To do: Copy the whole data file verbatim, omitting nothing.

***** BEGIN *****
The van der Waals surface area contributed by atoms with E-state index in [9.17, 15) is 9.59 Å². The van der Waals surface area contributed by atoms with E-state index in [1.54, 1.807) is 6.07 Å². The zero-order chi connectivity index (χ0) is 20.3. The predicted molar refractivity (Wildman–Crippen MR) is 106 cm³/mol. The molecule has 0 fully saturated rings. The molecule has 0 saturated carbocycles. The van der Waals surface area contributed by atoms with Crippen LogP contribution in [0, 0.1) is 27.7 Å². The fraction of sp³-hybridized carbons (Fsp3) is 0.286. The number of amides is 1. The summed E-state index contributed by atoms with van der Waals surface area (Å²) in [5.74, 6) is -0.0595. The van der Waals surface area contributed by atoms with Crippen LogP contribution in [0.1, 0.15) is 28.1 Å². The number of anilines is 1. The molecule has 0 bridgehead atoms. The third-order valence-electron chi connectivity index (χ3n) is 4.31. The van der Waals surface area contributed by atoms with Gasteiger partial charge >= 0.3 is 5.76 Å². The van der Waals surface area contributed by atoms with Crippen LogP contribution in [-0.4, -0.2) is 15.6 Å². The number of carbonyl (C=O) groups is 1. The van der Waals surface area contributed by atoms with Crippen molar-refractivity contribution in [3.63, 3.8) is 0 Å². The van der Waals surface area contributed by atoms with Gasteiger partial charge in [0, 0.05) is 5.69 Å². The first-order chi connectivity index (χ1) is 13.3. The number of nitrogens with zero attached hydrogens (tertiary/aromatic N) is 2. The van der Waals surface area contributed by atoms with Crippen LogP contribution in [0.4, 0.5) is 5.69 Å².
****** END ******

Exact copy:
The van der Waals surface area contributed by atoms with E-state index in [9.17, 15) is 9.59 Å². The van der Waals surface area contributed by atoms with E-state index in [1.54, 1.807) is 6.07 Å². The zero-order chi connectivity index (χ0) is 20.3. The predicted molar refractivity (Wildman–Crippen MR) is 106 cm³/mol. The molecule has 0 fully saturated rings. The molecule has 0 saturated carbocycles. The van der Waals surface area contributed by atoms with Crippen LogP contribution in [0, 0.1) is 27.7 Å². The fraction of sp³-hybridized carbons (Fsp3) is 0.286. The number of amides is 1. The summed E-state index contributed by atoms with van der Waals surface area (Å²) in [5.74, 6) is -0.0595. The van der Waals surface area contributed by atoms with Crippen LogP contribution in [0.1, 0.15) is 28.1 Å². The number of anilines is 1. The molecule has 0 bridgehead atoms. The third-order valence-electron chi connectivity index (χ3n) is 4.31. The van der Waals surface area contributed by atoms with Gasteiger partial charge >= 0.3 is 5.76 Å². The van der Waals surface area contributed by atoms with Crippen LogP contribution in [-0.4, -0.2) is 15.6 Å². The number of carbonyl (C=O) groups is 1. The van der Waals surface area contributed by atoms with Crippen molar-refractivity contribution in [3.63, 3.8) is 0 Å². The van der Waals surface area contributed by atoms with Gasteiger partial charge in [0, 0.05) is 5.69 Å². The first-order chi connectivity index (χ1) is 13.3. The number of nitrogens with zero attached hydrogens (tertiary/aromatic N) is 2. The van der Waals surface area contributed by atoms with Crippen LogP contribution in [0.4, 0.5) is 5.69 Å².